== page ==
Mashing is the process of combining a mix of milled grain (typically malted barley with supplementary grains such as corn, sorghum, rye or wheat), known as the grain bill, and water, known as liquor, and heating this mixture in a vessel called a mash tun. Mashing is a form of steeping, and defines the act of brewing, such as with making tea, sake, and soy sauce. Technically, wine, cider and mead are not brewed but rather vinified, as there is no steeping process involving solids.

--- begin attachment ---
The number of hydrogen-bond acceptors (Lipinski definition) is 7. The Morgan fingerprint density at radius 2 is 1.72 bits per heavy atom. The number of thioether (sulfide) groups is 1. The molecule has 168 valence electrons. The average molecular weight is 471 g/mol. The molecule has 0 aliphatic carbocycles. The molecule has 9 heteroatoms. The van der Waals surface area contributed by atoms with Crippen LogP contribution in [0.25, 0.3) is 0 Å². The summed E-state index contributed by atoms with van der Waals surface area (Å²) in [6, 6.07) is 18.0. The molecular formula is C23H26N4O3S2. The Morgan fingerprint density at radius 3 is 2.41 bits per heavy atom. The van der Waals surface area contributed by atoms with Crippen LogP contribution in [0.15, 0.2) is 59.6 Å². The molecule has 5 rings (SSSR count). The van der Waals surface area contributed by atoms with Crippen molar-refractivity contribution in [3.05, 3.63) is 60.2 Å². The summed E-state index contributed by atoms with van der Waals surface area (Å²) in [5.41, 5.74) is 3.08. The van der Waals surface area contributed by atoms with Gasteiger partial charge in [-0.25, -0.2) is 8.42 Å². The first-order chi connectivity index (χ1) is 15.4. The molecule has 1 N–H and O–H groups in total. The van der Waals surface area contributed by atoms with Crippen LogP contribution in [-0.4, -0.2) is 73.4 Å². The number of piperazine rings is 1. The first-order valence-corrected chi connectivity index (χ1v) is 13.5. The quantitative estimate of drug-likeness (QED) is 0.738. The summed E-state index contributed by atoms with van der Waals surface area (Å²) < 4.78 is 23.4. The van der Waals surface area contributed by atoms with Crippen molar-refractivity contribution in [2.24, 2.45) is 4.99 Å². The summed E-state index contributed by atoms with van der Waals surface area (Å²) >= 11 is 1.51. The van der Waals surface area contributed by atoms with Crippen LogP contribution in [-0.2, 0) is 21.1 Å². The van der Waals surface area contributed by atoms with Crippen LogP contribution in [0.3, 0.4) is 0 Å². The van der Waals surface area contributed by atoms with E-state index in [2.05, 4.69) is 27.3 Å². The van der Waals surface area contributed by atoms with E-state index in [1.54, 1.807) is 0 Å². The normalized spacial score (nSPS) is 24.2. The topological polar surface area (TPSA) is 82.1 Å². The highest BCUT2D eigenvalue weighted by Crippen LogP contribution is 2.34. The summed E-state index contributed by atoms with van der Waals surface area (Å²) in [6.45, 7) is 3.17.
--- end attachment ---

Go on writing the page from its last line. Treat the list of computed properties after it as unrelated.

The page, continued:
Mashing allows the enzymes in the malt to break down the starch in the grain into sugars, typically maltose to create a malty liquid called wort. There are two main methods – infusion mashing, in which the grains are heated in one vessel; and decoction mashing, in which a proportion of the grains are boiled and then returned to the mash, raising the temperature. Mashing involves pauses at certain temperatures (notably 45–62–73 °C or 113–144–163 °F), and takes place in a mash tun– an insulated brewing vessel with a false bottom.
The end product of mashing is called a “mash”. Mashing usually takes 1 to 2 hours, and during this time the various temperature rests activate different enzymes depending upon the type of malt being used, its modification level, and the intention of the brewer.